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12 Articles in Volume 17, Issue #1
A Brief History of the FDA’s Role in the Ongoing Effort to Ensure Safe Opioid Use
Distinguishing Neuropathic, Non-Neuropathic, and Mixed Pain
How Can Healthcare Providers Better Advocate for Patients With CRPS?
Ketamine for the Treatment of CRPS?
Letters to the Editor: Opioid Calculator; Metformin
Living With CDC Opioid Guidelines
Neurohormones in Pain and Headache Management: New and Emerging Concepts
Optimizing Neuropathic Pain Relief With Scrambler Therapy
Pain Management and the Elderly
Spinal Cord Stimulation: What Clinicians Need to Know
The Association Between Depressive Disorder and Chronic Pain
Updates in Management of Complex Regional Pain Syndrome

Living With CDC Opioid Guidelines

Editor's Memo January/February 2017

Not quite a year has passed since the Centers for Disease Control and Prevention (CDC) published its guidelines for opioid prescribing.1 Although the guidelines may have been drafted and published with the sincere intent of reducing opioid overdoses, the consequences of the guidelines have been profound.

Among its recommendations, the CDC noted that “clinicians should use caution when prescribing opioids at any dosage, should carefully reassess evidence of individual benefits and risks when increasing dosage to 50 morphine milligrams equivalents [MME] or more per day, and should avoid increasing dosage to 90 MME or more per day.” The maximum of 90 MME is a guideline, not law or even a regulation. Thus, the guidelines don’t restrict opioid dosages above 90 MME. They also do not cover use of opioids in the palliative, end-of-life, and cancer settings. It is, therefore, fitting that my Editor’s Memo to start 2017 concerns the consequences of CDC opioid guidelines.

Growing Distrust

The first consequence of the guidelines is a growing distrust that pain patients and their advocates feel toward the CDC and other governmental agencies. Although a year has passed since the CDC held public hearings on the guidelines, claims of fraud, deceit, and hidden agendas are a continued focus of investigations. Most recently, a report published in JAMA Internal Medicine suggested that some of the opposition to the CDC guidelines expressed by professional groups may have been influenced by existing financial interests with opioid manufacturers and other stakeholders.2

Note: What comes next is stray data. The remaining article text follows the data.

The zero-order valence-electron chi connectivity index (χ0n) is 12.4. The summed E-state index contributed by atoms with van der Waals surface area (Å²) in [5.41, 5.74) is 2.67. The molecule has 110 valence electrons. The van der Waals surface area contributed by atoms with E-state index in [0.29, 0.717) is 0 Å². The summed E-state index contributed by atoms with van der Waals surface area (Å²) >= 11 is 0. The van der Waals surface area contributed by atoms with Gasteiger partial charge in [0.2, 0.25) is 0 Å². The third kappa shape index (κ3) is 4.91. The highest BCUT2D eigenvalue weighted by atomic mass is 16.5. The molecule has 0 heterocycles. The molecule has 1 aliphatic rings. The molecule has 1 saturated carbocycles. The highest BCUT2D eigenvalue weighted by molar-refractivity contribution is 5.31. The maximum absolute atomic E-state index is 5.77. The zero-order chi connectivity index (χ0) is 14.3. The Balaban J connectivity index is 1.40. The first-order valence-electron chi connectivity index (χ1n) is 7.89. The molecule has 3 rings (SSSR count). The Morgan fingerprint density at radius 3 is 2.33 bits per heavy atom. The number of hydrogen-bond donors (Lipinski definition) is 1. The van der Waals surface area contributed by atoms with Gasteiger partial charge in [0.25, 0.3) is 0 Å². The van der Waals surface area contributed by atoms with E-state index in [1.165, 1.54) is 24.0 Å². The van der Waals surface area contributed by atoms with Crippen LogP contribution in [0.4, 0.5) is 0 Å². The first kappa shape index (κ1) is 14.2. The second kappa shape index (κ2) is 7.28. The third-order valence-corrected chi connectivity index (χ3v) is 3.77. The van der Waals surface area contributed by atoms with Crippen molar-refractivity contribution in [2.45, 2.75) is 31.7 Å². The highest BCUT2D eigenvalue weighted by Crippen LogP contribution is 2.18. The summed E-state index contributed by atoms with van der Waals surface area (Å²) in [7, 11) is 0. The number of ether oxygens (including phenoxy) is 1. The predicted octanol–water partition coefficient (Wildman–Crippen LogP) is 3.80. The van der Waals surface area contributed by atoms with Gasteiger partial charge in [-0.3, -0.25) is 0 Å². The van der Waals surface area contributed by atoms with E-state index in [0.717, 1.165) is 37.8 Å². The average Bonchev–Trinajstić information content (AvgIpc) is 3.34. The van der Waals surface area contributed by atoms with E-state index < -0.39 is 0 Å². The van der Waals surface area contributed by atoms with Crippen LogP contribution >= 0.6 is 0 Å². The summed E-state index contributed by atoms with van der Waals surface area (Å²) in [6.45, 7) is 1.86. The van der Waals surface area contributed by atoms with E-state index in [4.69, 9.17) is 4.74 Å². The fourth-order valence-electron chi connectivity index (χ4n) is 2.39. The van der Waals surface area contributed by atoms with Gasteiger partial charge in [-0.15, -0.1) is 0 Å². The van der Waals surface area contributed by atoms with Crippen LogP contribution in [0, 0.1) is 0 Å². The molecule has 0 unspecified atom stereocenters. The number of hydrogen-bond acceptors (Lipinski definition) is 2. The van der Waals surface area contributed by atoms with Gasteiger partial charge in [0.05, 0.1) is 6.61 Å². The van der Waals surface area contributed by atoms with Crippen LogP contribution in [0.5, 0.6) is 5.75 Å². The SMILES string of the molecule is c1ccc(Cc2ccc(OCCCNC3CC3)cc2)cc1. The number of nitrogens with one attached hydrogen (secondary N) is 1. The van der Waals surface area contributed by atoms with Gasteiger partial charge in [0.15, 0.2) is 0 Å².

Pain News Network, a patient advocacy website, surveyed more than 2,200 chronic pain patients before the release of the CDC guidelines.3 Many of the respondents predicted there would be unintended consequences if the guidelines were adopted: 

  • 90% thought more people would suffer from than be helped by the guidelines
  • 78% thought there would be more suicides 
  • 76% thought doctors would prescribe opioids less often or not at all
  • 60% thought pain patients would get opioids through other sources or off the street 
  • 70% thought use of heroin and other illegal drugs would increase

There is hardly a patient I see who fails to express similar concerns. Whether these perceptions have any merit seems less important than the reality that setting limits on opioids have created a wall of mistrust and a perception that some government officials care more about the addict than a suffering pain patient.

Dissemination of Nonscientific Information

Another consequence is that a small group of medical practitioners who bill themselves as “pain experts” have attempted to capitalize on the new guidelines. Some of the unscientific claims I’ve recently heard include:

  • No pain patient ever needs over 90 MME 
  • Anyone taking over 90 MME has hyperalgesia
  • Severe risks and complications are inevitable with dosages over 90 MME
  • There are no “long-term” benefits of doses over 90 MME

In addition, some 3rd-party payors are misinformed about opioid dosing and side effects. I recently received a telephone call from a 3rd-party payor who admonished me to give patients naloxone, since “every” patient prescribed over 90 MME “will eventually overdose.”

My fundamental answer to all these nonscientific, often hysterical beliefs is to recommend a visit to any pain practice in the country to seek out a couple of patients who have been on a fentanyl patch for a few years. Any patch above 25 mcg/h exceeds 90 MME. Don’t be shocked when you find out that patients using dosages of greater than 25 mcg/h are functioning well, with no known complications or hyperalgesia. Why should they throw away their patches just to meet a 90 MME recommendation?

Loss of Coverage

The next consequence is that insurance companies (including workers’ compensation carriers) and some state legislatures and medical boards now consider the 90 MME level a ceiling or maximal opioid dose. This has led to denial of claims for prescriptions over 90 MME. Pain News Network conducted a follow-up survey of 1,978 chronic pain patients and found that 68% said their opioid medication had been decreased or stopped since the CDC adopted its prescribing guidelines.4 In addition, 45% of respondents were warned by their doctor that additional decreases would be necessary. Most striking, just over 50% said they had considered suicide as a way to end their pain.4 Additional survey findings included: 

  • 75% of patients said they are not receiving adequate pain control
  • 57% said they had been discharged or abandoned by a doctor because they need opioid treatment
  • 44% said they had problems getting a prescription filled at a pharmacy